4.3. Heterogeneity Test

To further capture the differences of IGE determinants in geographic distribution, region-based heterogeneity tests were performed. Firstly, we divide all sample cities into three regions, namely eastern, central, and western regions, according to different locations. Similarly, the level of economic development of the cities in the three regions of China declines in turn. Then, we employ the XGBoost algorithm to build a ML model to explore the influence of independent variables on dependent variables and the importance of each variable in the above three regions, and try to prove whether the determinants of different regions will change. Figure 6 reports the experimental results and Figure 7 shows the dynamic fitting level between the real value and the predicted value; Table 6 shows the evaluation of XGBoost performance based on the heterogeneity test. Figure 7 is the contribution of the determinants of different regions to IGE.

The three subparagraphs in Figure 6 reveal the experimental results of the eastern, central, and western regions in China, respectively. Overall, among the factors that determine urban IGE in different regions, economic growth and innovation contribute the most weight, and the importance ranking of other determinants has changed, compared to the results of the total sample cities. Specifically, for cities in the eastern region, the contribution of economic growth to IGE is the largest, accounting for about 50%. The calculations for this region support Kuznets’ hypothesis that economic growth to a certain extent can reduce social income disparities and inequality [51]. Benefits from the favorable business environment and advantages in geographical resources, the eastern region leads China in economic development. For example, the three rivers of the Yangtze River and the Pearl River Delta have formed a good economic agglomeration and spillover effect to the surrounding cities. In the second and third places are innovation and entrepreneurship, respectively; therefore, innovation and entrepreneurship form a joint force to narrow the income gap and boost the realization of IGE in the eastern region. However, the role of other factors to promote IGE is not very obvious in this region.

Next, for the cities in the central region, the biggest contribution to driving IGE is innovation, while the second most decisive IGE factor is foreign direct investment, followed by economic growth that ranks third, and the impact of other factors is not obvious. It may be that some cities in Central China are usually engaged in backward industries, such as bottom manufacturing, and some are resource-based cities, such as coal cities. These industries have low production capacity and low added value. Thus, innovation is essential to drive local industrial transformation and urban economic upgrading. In addition, after the introduction of foreign investment, it can introduce foreign advanced technology, management experience, and talents into domestic enterprises, help enterprises improve business performance, inject fresh blood into the economic growth of these cities, as well as increase people’s income by providing employment opportunities in these foreign enterprises and promote urban IG. Therefore, the power of foreign direct investment in driving IGE in the central region should not be underestimated.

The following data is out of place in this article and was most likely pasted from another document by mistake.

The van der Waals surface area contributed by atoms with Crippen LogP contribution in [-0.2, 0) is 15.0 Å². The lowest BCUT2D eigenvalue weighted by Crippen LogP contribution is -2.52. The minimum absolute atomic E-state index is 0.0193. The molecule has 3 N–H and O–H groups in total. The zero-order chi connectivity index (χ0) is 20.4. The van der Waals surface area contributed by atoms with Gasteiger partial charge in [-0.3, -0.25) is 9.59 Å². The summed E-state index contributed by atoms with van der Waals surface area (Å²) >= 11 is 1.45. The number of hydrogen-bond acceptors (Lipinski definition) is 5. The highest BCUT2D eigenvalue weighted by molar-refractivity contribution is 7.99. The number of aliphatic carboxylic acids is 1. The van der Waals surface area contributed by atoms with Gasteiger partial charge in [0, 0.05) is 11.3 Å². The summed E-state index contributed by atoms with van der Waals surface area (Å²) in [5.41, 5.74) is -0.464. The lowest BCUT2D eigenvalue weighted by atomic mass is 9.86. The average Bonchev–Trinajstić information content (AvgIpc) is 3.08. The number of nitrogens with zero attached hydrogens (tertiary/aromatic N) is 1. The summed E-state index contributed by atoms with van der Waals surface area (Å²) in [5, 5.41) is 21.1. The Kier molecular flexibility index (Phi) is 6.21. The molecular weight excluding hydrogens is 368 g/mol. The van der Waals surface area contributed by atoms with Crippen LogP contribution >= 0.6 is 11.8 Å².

Further, through Figure 6(c), we analyze the ranking changes of the determinants affecting IGE in cities in western China. It is worth noting that in the western region, similar to cities in the central region, innovation still contributes the most to the improvement of urban IGE, with 53% more. At the same time, the contribution of other influencing factors to IGE has also changed, which is obviously different from the other two regions. Specifically, foreign direct investment ranked second, with a contribution of about 25% to IGE, which is more important than the eastern region. The possible reason is that the economy of western China is the most backward, and the marginal contribution of introducing foreign capital is more significant than that of other regions. This is followed by entrepreneurship, which contributes about 10% to IGE. The digital level contributes to IGE, followed by financial development and industrial structure. Other factors have little impact. This implies that the western region has weaknesses in finance development, technology innovation, industry structure, and many other aspects; hence, the number of factors determining IGE is more than that in other regions, and improvement and efforts need to be made in many aspects. Figure 8 is the comparison of the ML-predicted value and the real value in different regions.